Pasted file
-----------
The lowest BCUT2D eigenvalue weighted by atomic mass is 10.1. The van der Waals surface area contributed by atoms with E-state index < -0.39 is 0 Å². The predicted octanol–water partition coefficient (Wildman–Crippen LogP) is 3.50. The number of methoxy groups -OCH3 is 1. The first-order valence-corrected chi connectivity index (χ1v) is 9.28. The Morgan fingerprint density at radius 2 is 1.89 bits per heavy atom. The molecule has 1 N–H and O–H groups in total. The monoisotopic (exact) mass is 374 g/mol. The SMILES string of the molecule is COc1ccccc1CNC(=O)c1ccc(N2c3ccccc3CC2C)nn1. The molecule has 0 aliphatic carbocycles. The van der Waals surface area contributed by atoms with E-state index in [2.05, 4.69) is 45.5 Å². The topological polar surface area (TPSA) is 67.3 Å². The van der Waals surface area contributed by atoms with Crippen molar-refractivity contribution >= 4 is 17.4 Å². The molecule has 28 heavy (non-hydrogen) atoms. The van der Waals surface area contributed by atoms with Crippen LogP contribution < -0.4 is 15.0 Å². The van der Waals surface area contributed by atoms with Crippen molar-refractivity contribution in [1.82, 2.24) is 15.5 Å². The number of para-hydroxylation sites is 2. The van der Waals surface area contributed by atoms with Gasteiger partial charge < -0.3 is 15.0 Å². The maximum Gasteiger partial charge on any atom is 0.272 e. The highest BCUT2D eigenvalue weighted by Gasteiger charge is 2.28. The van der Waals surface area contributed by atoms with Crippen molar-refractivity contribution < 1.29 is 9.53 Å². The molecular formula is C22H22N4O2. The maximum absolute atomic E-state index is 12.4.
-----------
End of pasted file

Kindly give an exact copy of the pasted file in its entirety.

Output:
The lowest BCUT2D eigenvalue weighted by atomic mass is 10.1. The van der Waals surface area contributed by atoms with E-state index < -0.39 is 0 Å². The predicted octanol–water partition coefficient (Wildman–Crippen LogP) is 3.50. The number of methoxy groups -OCH3 is 1. The first-order valence-corrected chi connectivity index (χ1v) is 9.28. The Morgan fingerprint density at radius 2 is 1.89 bits per heavy atom. The molecule has 1 N–H and O–H groups in total. The monoisotopic (exact) mass is 374 g/mol. The SMILES string of the molecule is COc1ccccc1CNC(=O)c1ccc(N2c3ccccc3CC2C)nn1. The molecule has 0 aliphatic carbocycles. The van der Waals surface area contributed by atoms with E-state index in [2.05, 4.69) is 45.5 Å². The topological polar surface area (TPSA) is 67.3 Å². The van der Waals surface area contributed by atoms with Crippen molar-refractivity contribution >= 4 is 17.4 Å². The molecule has 28 heavy (non-hydrogen) atoms. The van der Waals surface area contributed by atoms with Crippen LogP contribution < -0.4 is 15.0 Å². The van der Waals surface area contributed by atoms with Crippen molar-refractivity contribution in [1.82, 2.24) is 15.5 Å². The number of para-hydroxylation sites is 2. The van der Waals surface area contributed by atoms with Gasteiger partial charge < -0.3 is 15.0 Å². The maximum Gasteiger partial charge on any atom is 0.272 e. The highest BCUT2D eigenvalue weighted by Gasteiger charge is 2.28. The van der Waals surface area contributed by atoms with Crippen molar-refractivity contribution < 1.29 is 9.53 Å². The molecular formula is C22H22N4O2. The maximum absolute atomic E-state index is 12.4.